Pokemon: The First Movie
- Director: Kunihiko Yuyama
- Stars: Veronica Taylor, Rachel Lillis, Eric Stuart
- Rotten Tomatoes: 14% from Critics, 62% from Audiences
While those who are not fans of the video game franchise might not closely connect to it like hardcore fans of the series, the nostalgia factor on this first film adaptation of the classic Nintendo property still resonates with viewers nearly 20 years after its release. Following the ever-popular protagonist Ash Ketchum, his friends Brock and Misty and primary Pokemon companion, Pikachu, the film tells the story of the creation of super-powered Mewtwo through biological engineering and his journey to make other super-powered Pokemon like him. While the story offered some intriguing messages about biological engineering and cloning, it truly hit deep with audiences during the climactic battle as Ash is nearly killed by another Pokemon’s attack and is revived at the last minute by a tear from his yellow and black companion in what is still regarded as one of the best tearjerker moments in the Pokemon franchise.
- Director: Dean Parisot
- Stars: Tim Allen, Sigourney Weaver, Alan Rickman
- Rotten Tomatoes: 90% “Certified Fresh” from Critics, 75% from Audiences
Long before Seth MacFarlane delivered his love letter to the classic sci-fi franchise with his comedy TV series The Orville, DreamWorks delivered their own parody/take on Star Trek with the comedy Galaxy Quest — which was so well-loved by fans of the original series. In fact, it has landed on lists of the best Star Trek films in the years since its release. In the film, 20 years after their cult classic series was cancelled, the cast of the titular series-within-a-movie Galaxy Quest are still making appearances at sci-fi conventions in their original costumes, but resent that their lives have come to this. However, after meeting an alien race who believes their series was real, they are recruited to help save them from an alien warlord bent on destroying anything in his way. By both parodying the genre and using its tropes to its advantage, the film was both thoroughly hysterical and thrillingly fast-paced, resulting in a fun and intelligent film for fans of either comedy or Star Trek.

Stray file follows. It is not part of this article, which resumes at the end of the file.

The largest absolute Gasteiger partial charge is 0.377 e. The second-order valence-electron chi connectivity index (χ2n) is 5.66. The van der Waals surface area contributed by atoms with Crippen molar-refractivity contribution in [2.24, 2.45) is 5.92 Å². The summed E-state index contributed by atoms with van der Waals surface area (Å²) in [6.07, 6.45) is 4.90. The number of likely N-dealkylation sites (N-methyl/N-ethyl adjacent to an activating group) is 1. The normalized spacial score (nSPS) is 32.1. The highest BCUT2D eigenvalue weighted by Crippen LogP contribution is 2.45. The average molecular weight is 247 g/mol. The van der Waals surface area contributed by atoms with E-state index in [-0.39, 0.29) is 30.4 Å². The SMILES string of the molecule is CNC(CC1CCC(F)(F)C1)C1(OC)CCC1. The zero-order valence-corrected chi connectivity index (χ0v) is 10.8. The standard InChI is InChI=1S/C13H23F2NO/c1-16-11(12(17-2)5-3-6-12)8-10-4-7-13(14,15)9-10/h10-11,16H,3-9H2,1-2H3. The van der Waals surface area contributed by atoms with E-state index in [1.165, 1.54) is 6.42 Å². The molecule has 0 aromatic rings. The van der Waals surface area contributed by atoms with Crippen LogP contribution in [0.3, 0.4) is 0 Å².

Toy Story 2
- Director: John Lasseter
- Stars: Tom Hanks, Tim Allen, Joan Cusack
- Rotten Tomatoes: 100% “Certified Fresh” from Critics, 86% from Audiences
It’s been one of the most successful franchises in the family genre’s history while only needing to release three films to do so. The second entry into the Toy Story franchise was a good sign that it would not fall victim to the sequel curse, but instead prove itself as a rival worthy of the first. When Woody is stolen by a toy collector who seeks to keep him in a museum, his friends from Andy’s toy collection go on a journey to rescue him while he himself wrestles with the temptation to be immortalized in the museum. In seeking to dive deeper into the character personalities and their sense of loyalty for each other and their owners — as well as retaining many of the fun jokes and beautiful animation of the first film — this sequel captured both critics’ and audiences’ hearts, especially with the powerful and tearjerker Jessie flashback featuring the unforgettable “When She Loved Me” by Sarah McLachlan.